Dependent on the outcome of the ongoing — or lack of — labor negotiations, Spring Training is tentatively scheduled to commence with pitchers and catchers reporting in the middle of February. Five weeks, give or take a couple of days for individual clubs. Those report dates are still very much in the air, but it does provide a bit of a spark as we inch further into the new year.
For the Astros in 2022, much of the table in terms of roster construction appears set. Outside of the obvious Carlos Correa-size caveat at shortstop, this roster doesn’t require much in terms of heavy lifting. But there is a bit of internal flux about the outfield, particularly concerning the center field position. Hence today’s article, which will serve as a preview of sorts.
To get right to it, who are the primary contenders for the center field job? Depends exactly on who you ask. Jake Meyers, the presumed favorite in my mind, will be unavailable entering the season as he recovers from surgery to repair a torn labrum in his left shoulder. It’s a shame considering how Meyers is considered a plus-defender in center field and burst onto the scene offensively last year with a 147 wRC+ in Triple-A followed by a 111 wRC+ in 49 Major League games to close out the season. While his sample size, in particular his high BABIP, limits the overall optimism, one can’t deny the strides he made as a hitter. His power — 22 home runs in 467 plate appearances — turned plenty of heads considering he only hit 20 dingers from 2017-19.
But, in essence, this injury development limits Houston to two center field options to open the 2022 season: Chas McCormick and Jose Siri. As with Meyers, both McCormick and Siri are considered solid defenders at the least in center field with above-average tendencies. The latter probably more so than the former, but McCormick’s offensive output in the majors — 109 wRC+ in 320 plate appearances — is difficult to ignore. While struggles followed thanks in part to a hand injury in late August, the overall strides could solidify his place as a contributor on the active roster. But the same can be said about Siri as his Triple-A numbers made him into a minor league fan favorite. Plus, his power potential likely exceeds both Meyers and McCormick’s.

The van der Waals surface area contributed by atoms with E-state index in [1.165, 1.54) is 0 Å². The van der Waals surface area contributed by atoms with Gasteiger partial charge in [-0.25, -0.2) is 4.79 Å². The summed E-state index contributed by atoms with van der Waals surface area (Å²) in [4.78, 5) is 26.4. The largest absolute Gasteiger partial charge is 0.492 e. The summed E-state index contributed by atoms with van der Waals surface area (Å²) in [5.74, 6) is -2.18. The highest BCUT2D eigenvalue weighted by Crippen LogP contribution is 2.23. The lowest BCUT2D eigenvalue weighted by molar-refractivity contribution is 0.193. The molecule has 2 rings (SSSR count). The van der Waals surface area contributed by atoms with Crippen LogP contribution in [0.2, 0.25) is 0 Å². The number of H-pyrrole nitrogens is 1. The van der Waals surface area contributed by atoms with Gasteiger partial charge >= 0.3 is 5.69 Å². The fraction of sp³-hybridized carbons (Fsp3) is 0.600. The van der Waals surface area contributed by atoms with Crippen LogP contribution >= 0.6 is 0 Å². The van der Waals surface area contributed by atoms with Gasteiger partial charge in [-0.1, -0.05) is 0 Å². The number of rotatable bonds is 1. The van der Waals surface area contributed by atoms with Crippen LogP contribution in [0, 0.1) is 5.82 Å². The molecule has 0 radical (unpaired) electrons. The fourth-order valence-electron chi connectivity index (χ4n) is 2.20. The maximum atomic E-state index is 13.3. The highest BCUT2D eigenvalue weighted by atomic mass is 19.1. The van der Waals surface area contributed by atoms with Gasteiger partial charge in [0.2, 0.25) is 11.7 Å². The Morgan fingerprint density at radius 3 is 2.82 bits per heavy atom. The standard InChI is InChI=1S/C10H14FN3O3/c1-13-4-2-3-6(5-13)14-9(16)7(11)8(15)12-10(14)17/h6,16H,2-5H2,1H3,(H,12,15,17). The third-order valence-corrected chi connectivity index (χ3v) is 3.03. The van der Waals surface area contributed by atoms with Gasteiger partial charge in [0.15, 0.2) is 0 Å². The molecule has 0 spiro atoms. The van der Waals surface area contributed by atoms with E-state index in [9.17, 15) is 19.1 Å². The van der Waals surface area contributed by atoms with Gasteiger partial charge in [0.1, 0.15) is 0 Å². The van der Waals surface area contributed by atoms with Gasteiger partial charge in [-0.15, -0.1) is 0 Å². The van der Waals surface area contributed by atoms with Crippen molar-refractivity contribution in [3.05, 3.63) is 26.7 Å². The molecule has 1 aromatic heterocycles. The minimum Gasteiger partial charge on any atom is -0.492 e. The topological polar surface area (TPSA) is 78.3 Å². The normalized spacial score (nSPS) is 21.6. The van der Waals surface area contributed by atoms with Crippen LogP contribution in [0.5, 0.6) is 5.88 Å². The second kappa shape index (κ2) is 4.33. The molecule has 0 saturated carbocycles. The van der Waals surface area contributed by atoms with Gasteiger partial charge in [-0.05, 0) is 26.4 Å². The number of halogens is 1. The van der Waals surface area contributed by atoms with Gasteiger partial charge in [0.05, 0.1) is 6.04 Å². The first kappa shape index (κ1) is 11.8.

The biggest drawback in Siri’s profile are his swing-and-miss tendencies. A 0.21 walk-to-strikeout ratio is going to look ugly, no matter the level. But when he did make contact, good results usually followed as evidenced by his .552 slugging percentage and 125 wRC+. While 49 Major League plate appearances isn’t enough of a sample size in itself, his 2 percent walk rate in conjunction with a 34.7 percent strikeout rate further highlights his key weak spot as a hitter based on past Minor League performance.
It shouldn’t be overlooked that Siri was trusted with additional playing time in the postseason in light of Meyers’ injury and his performance in Game 2 of the World Series provided a spark for the Astros on that day. If the performance between McCormick and Siri is decent enough and roughly equal in Spring Training, I can see a scenario where Siri is the starter to open the upcoming season for manager Dusty Baker.
Of course, a (light) center field preview wouldn’t be complete without mentioning the possibility of Kyle Tucker manning that area of the outfield to some degree. While the defensive alignment would suffer in this scenario with Michael Brantley in right and Yordan Alvarez in left, it does allow additional flexibility at DH for the Astros. I have my doubts whether we’ll see this alignment much though, especially if the NL adopts the DH rule.